Wisconsin farmers reported irrigating about 497,000 acres of land on 2400 farms for a variety of crops with vegetables, potatoes, sweet corn and grain/seed corn being the largest segment covering 87% of the irrigated acres. Sprinkler type irrigation accounted for 97% of the irrigation systems used, of which center pivot systems make up 86% of the sprinkler systems. Irrigators reported that 31% of the systems were operated at high pressures, 54% were medium pressure systems and 15% were low pressure systems as reports in acres irrigated. Irrigation pumps were powered by electric motors on 73% of the pumps, diesels engines on 24%, Gasoline engines on 2.6% and less than 1% were powered by LP or natural gas engines. Reducing center pivot system pressure from high pressure (greater than 60 psi) to medium (50-60 psi) or to low pressure (about 30 psi) can save approximately 15 to 20% and 30% respectively. With new sprinkler technology, most of the high pressure systems can be changed to medium pressure systems and a few to low pressure systems.

Testing of irrigation systems should be done every 2 to 5 years to ensure proper operation. Uniformity testing measures how evenly the water is spread on the field and helps identify worn nozzles, improperly installed sprinkler packages or leaks. Pump/well testing will check that the pump is operating properly, providing the expected pressure and water flow and can uncover issues such as an engine that needs maintenance or if the water level in the well has dropped causing the pump to cavitate. A pump / well test is good insurance that the pump will work when needed during the irrigation season.

Irrigation scheduling is another management tool to aid in identifying when irrigation is needed. Irrigation scheduling can usually reduce irrigation by one or two events per season, saving water and energy. In some cases, growers may not be starting irrigation soon enough or not applying enough water, irrigation scheduling can help identify when that is happening. For more information on irrigation, go to the UW-Extension Crop Irrigation web page.

Irrigation Testing

Uniformity Testing

Uniformity testing is a troubleshooting procedure to check that the water distributed by the irrigation system is being applied uniformly to the field within practical limitations. The test procedure only measures the amount of water applied to the soil surface and is not intended to indicate the amount of water that infiltrated the soil into the root zone. Evaporation, runoff and leaching could all affect the amount of water available to plants in the root zone. A low coefficient of uniformity could lead to plant stress and disease issues because of a water deficit or too much water in different sections of the field despite the average application rate being acceptable. The goal for the coefficient of uniformity is greater than 90%. A higher coefficient results in higher utilization of water per unit of yield.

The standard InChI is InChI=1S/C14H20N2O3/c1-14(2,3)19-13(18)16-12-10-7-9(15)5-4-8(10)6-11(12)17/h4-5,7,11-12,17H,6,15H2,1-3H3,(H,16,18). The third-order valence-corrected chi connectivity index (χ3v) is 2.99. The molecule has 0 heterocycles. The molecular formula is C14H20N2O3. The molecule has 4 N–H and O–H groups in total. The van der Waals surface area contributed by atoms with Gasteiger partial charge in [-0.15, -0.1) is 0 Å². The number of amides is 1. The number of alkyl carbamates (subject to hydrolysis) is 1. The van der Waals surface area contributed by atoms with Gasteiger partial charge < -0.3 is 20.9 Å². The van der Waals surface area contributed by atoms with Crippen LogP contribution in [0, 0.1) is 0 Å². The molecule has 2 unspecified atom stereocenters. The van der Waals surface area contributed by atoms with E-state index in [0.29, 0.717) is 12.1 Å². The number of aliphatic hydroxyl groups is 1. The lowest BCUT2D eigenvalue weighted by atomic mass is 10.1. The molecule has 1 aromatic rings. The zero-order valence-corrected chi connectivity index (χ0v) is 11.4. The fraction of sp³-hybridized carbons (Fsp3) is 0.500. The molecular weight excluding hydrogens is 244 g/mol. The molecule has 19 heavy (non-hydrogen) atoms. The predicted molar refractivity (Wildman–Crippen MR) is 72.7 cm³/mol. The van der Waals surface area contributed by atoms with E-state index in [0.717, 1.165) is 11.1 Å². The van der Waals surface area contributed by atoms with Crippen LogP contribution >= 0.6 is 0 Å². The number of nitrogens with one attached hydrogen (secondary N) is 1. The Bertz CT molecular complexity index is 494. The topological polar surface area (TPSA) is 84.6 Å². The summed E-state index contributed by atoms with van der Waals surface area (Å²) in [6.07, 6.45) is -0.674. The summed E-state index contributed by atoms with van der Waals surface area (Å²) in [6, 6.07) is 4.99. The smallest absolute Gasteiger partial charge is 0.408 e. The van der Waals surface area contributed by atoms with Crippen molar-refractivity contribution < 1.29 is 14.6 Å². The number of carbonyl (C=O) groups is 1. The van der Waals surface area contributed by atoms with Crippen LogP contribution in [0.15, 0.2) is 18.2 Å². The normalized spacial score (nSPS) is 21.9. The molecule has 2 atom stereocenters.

For more information on testing procedures and kits go to the Crop Irrigation web page.

Pump/Well Testing

Pump testing is another important testing procedure. It is typically done in an open discharge method were the pump is disconnected from the irrigation system and a flow meter, pressure indicator and valve is installed on the pump output. The pump is started and the valve closed partially until the design system pressure is reached. The system is allowed to run for a period of time, generally 15 minutes, and then the valve is opened and closed to obtain enough points to draw a pressure / flow curve. The static water level should be recorded as well as the water level at each flow point. The net positive suction pressure of the pump should be determined to ensure that the pump is deep enough in the well to prevent cavitation from a lack of water. Irrigation contactors or well drillers generally provide this type of testing service at a cost of usually less than $500 per test. It is recommended that pumps and wells be tested every 2 years.

For more information on pump / well testing go to the Crop Irrigation web page.

The University of Wisconsin Extension’s Crop Irrigation website has many resources that can help with understanding the basics of irrigation scheduling, types of irrigation systems, sources for equipment and tips on operation and maintenance for peak performance.


If you have questions about the information on this site, please contact
Scott Sanford, Distinguished Outreach Specialist, University of Wisconsin,